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Every time I visit a place like this, I always come away with mixed views regarding the commercialization of these natural features.  One one hand, I look at staircases, buildings, and all of these artificial looking features being present, and wonder if we are losing out on some of the experience.  But, I also see that having paved roads to get here, walkways through the area, and other comfort related conveniences opens up the experience of viewing these places to many people who otherwise would not have been able to see them.

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It was in San Antonio, however, where I learned about the history of Texas.  Downtown San Antonio kind of has an odd combination of historical significance.  On one end of downtown is The Alamo.  Originally a “mission“, the place later became a military post in the war for independence from Mexico, and now a museum, which is also considered a Shrine of Texas Liberty.  This place very much celebrates the people of Texas separating from Mexico, and, of course, later joining the United States.

On the other end of downtown is a place called Historic Market Square, a place that celebrates Mexican cultural heritage.  In the plaza, I saw T-Shirts for sale that exuded Mexican pride.  In fact, with authentic Mexican food and cultural items for sale everywhere, I almost felt like I could have actually been in Mexico.

It just makes me wonder.  Is this a City that is in conflict with itself?  How do those of Mexican decent here in San Antonio feel about Texas history?

The area between the Alamo and Historic Market Square was also kind of confusing.  On the surface, the city looked kind of dreary.  I kind of felt like I was in a bad part of Chicago, or any other big city that has a significant amount of blight.  But, underneath the surface was San Antonio’s Riverwalk, which is quite lively.

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In fact, San Antonio kind of pioneered the idea of riverwalks.  And, it appears other cities are trying to copy them.

After reading about Texas history, I kind of had a better understanding of the place.  Specifically, at the Alamo, they describe a struggle in Mexican politics.  On one side there was a group of people that strongly supported a Federalist type system of government based on a constitution that was modeled after the United States.  Under this system, some powers were devolved to the states, of which Texas (or Tejas) was one.  On the other side, was a group of centralizers that wanted more control in the hands of the central government in Mexico City.  Texans strongly supported the former over the latter, and when the latter won power, they felt their way of life threatened.  The successful defense of Texas, establishment of the Lone Star Republic, and later admission to a country whose values more closely resembled their own is viewed as a triumph.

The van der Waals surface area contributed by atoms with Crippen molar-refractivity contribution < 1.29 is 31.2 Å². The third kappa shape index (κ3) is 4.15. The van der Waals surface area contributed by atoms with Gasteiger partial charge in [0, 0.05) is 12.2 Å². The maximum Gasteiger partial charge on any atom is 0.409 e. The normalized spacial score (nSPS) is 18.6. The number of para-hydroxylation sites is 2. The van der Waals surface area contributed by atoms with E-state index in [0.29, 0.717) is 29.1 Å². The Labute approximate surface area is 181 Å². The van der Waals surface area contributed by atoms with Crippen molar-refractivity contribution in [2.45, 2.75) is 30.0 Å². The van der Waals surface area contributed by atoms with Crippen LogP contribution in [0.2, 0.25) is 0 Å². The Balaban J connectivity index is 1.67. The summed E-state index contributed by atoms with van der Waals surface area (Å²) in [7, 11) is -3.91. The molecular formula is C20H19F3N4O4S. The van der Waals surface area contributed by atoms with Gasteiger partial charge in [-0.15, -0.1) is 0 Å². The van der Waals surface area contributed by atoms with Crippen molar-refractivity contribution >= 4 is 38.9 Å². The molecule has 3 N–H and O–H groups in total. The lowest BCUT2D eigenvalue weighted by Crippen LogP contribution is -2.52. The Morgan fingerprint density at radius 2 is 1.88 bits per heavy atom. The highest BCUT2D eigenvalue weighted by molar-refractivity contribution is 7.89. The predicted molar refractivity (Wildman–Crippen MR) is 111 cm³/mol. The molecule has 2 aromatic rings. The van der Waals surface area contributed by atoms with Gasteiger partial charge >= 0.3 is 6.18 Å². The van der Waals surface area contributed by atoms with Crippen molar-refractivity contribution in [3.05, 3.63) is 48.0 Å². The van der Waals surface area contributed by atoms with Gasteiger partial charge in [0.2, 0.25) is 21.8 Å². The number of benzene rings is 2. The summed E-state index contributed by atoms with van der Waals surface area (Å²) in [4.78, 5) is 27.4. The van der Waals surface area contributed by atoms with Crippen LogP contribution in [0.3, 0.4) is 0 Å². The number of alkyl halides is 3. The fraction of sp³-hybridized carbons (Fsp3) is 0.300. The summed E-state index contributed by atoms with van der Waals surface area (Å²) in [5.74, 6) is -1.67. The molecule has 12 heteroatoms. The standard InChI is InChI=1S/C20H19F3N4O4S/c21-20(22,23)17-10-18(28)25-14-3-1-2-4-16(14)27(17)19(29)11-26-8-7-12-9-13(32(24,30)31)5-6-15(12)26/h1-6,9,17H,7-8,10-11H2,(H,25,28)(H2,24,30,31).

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It is without a doubt that many Texans today see a lot of parallels (whether or not they are correct) to today’s political struggles in the United States.  Having this history, one in which many people in the state take pride, definitely explains why succession talk would be much more prevalent here than it would be in other states who strongly oppose some aspects of how our Federal government is operating.

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There was always some concern over whether I would fit in here in Texas.  Anyone that talks to me can clearly hear my Long Island accent.  I do not try to hide it.  Some people who have lived in Texas  told me that it would also be obvious that I am an outsider by the manner in which I conduct myself, and the types of topics I discuss on a regular basis.

But, I took a “leap of faith” of sorts, and just decided to be myself when interacting with people here.  And, I was actually received quite warmly here, by people who probably have a significantly different lifestyle and set of values than my own.  Everyone was friendly to me, and they were even receptive to the kinds of conversation topics I tend to engage people in.

As I thought through the acceptance I experienced here, as well as the history, the current succession talk and anger, I came to an important realization.  Maybe we are not nearly as divided as people make us out to be.  Maybe it is really only the most vocal (and angry) among us that display this division.  After all, if 1.4 Million people can live in a city which celebrates both it’s Mexican heritage and it’s struggle for independence from Mexico, maybe we can find a way to celebrate what makes everyone unique.